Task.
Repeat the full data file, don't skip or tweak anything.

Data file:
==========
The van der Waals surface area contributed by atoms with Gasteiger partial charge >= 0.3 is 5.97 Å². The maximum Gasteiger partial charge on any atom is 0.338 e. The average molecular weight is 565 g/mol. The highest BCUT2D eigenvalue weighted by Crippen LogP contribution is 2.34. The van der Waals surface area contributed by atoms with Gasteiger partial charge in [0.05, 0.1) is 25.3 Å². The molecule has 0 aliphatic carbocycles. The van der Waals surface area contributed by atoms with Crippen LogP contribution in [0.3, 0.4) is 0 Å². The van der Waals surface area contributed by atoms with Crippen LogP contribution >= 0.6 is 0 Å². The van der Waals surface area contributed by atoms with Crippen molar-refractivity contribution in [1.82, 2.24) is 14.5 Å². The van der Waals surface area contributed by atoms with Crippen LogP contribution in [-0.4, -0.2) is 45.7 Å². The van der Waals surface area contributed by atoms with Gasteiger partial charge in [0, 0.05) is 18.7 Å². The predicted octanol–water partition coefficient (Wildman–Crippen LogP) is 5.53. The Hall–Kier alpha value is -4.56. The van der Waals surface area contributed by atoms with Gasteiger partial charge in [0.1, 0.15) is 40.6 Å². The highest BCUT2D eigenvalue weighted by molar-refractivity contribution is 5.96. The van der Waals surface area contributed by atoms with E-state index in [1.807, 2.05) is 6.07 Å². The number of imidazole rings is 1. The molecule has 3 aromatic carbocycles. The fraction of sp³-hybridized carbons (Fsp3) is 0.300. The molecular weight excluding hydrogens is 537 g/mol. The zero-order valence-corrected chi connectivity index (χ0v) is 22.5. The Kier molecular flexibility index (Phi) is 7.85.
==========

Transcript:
The van der Waals surface area contributed by atoms with Gasteiger partial charge >= 0.3 is 5.97 Å². The maximum Gasteiger partial charge on any atom is 0.338 e. The average molecular weight is 565 g/mol. The highest BCUT2D eigenvalue weighted by Crippen LogP contribution is 2.34. The van der Waals surface area contributed by atoms with Gasteiger partial charge in [0.05, 0.1) is 25.3 Å². The molecule has 0 aliphatic carbocycles. The van der Waals surface area contributed by atoms with Crippen LogP contribution in [0.3, 0.4) is 0 Å². The van der Waals surface area contributed by atoms with Crippen LogP contribution >= 0.6 is 0 Å². The van der Waals surface area contributed by atoms with Crippen molar-refractivity contribution in [1.82, 2.24) is 14.5 Å². The van der Waals surface area contributed by atoms with Crippen LogP contribution in [-0.4, -0.2) is 45.7 Å². The van der Waals surface area contributed by atoms with Gasteiger partial charge in [0, 0.05) is 18.7 Å². The predicted octanol–water partition coefficient (Wildman–Crippen LogP) is 5.53. The Hall–Kier alpha value is -4.56. The van der Waals surface area contributed by atoms with Gasteiger partial charge in [0.1, 0.15) is 40.6 Å². The highest BCUT2D eigenvalue weighted by molar-refractivity contribution is 5.96. The van der Waals surface area contributed by atoms with E-state index in [1.807, 2.05) is 6.07 Å². The number of imidazole rings is 1. The molecule has 3 aromatic carbocycles. The fraction of sp³-hybridized carbons (Fsp3) is 0.300. The molecular weight excluding hydrogens is 537 g/mol. The zero-order valence-corrected chi connectivity index (χ0v) is 22.5. The Kier molecular flexibility index (Phi) is 7.85.